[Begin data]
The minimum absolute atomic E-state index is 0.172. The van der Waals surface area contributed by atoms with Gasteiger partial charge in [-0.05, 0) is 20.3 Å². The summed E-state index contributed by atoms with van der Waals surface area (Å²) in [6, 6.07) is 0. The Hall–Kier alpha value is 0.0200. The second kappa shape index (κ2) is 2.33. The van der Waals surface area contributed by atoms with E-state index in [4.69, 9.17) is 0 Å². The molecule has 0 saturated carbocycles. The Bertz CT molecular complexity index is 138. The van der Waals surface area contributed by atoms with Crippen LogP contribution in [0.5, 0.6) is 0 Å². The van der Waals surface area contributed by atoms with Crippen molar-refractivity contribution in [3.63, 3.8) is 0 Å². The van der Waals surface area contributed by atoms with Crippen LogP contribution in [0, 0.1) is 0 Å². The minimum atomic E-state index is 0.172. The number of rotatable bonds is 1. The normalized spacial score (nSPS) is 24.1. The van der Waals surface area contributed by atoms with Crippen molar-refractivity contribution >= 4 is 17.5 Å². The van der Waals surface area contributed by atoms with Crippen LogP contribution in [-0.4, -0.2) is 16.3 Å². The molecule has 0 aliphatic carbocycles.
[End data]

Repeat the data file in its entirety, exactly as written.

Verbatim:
The minimum absolute atomic E-state index is 0.172. The van der Waals surface area contributed by atoms with Gasteiger partial charge in [-0.05, 0) is 20.3 Å². The summed E-state index contributed by atoms with van der Waals surface area (Å²) in [6, 6.07) is 0. The Hall–Kier alpha value is 0.0200. The second kappa shape index (κ2) is 2.33. The van der Waals surface area contributed by atoms with E-state index in [4.69, 9.17) is 0 Å². The molecule has 0 saturated carbocycles. The Bertz CT molecular complexity index is 138. The van der Waals surface area contributed by atoms with Crippen LogP contribution in [0.5, 0.6) is 0 Å². The van der Waals surface area contributed by atoms with Crippen molar-refractivity contribution in [3.63, 3.8) is 0 Å². The van der Waals surface area contributed by atoms with Crippen LogP contribution in [0, 0.1) is 0 Å². The minimum atomic E-state index is 0.172. The number of rotatable bonds is 1. The normalized spacial score (nSPS) is 24.1. The van der Waals surface area contributed by atoms with Crippen molar-refractivity contribution >= 4 is 17.5 Å². The van der Waals surface area contributed by atoms with Crippen LogP contribution in [-0.4, -0.2) is 16.3 Å². The molecule has 0 aliphatic carbocycles.